After reading Hap Wilson’s latest book, River of Fire: Conflict and Survival on the Seal River I can honestly say my past misadventures in a canoe now seem quite bland.
Not only did he have to deal with some over-the-top natural hazards while paddling this remote northern river (zillions of mosquitoes, navigating continuous canoe-eating rapids, escaping the worst forest fire in Manitoba’s history, predacious polar bears), Hap had to struggle with an extremely problematic assistant guide—characterized by Hap as a "sociopathic demon." His assistant, Dawson, was, in fact, an absolute lunatic.
The book is based on a guided trip down the remote Seal River in northern Manitoba. Hap led the expedition back in 1994, taking a writer and photographer from Men’s Journal. His assistant guide created extreme conflict along the way, extreme enough for Hap to come tangibly close to shooting his partner with a 12-gauge shotgun.
It’s an intriguing read, to say the least. It’s also a must read for anyone wanting to study one of the true real dangers of wilderness travel—group conflict. Hap’s own words best describes how threatening this issue can be:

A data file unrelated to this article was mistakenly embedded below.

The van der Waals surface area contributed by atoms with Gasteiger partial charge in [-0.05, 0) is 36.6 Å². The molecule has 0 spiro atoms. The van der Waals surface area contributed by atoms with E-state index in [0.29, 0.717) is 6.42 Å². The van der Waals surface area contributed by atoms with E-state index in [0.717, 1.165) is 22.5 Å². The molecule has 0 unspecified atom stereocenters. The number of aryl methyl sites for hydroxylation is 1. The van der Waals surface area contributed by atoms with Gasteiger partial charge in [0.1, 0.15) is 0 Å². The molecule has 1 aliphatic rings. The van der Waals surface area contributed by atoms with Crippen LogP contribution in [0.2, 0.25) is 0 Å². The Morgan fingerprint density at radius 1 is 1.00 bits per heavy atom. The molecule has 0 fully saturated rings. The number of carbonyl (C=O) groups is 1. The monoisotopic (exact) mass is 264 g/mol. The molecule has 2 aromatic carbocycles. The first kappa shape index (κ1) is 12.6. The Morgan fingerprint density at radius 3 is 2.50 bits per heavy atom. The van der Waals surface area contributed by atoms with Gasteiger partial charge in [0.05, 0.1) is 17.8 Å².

Conflict on the trail is a by-product of fear and disassociation with the familiar parameters we construct as social, gregarious and dependant creatures. Remove the comfortable amenities of community existence, thrust the individual (be he or she uninitiated or imperious in character) into a world controlled by a whimsical god and the immutable forces of nature, and watch the true disposition of an individual unfurled.
Having good outdoor skills is one thing. But guiding others in the wilderness also means you need a solid understanding of how to deal with tension and disharmony with group members. Hap’s book explorers this issue in great detail. The journey itself would have been a good read on its own. But having Dawson’s lunacy packed along makes this book one of the best paddling novels I’ve read in a very long time.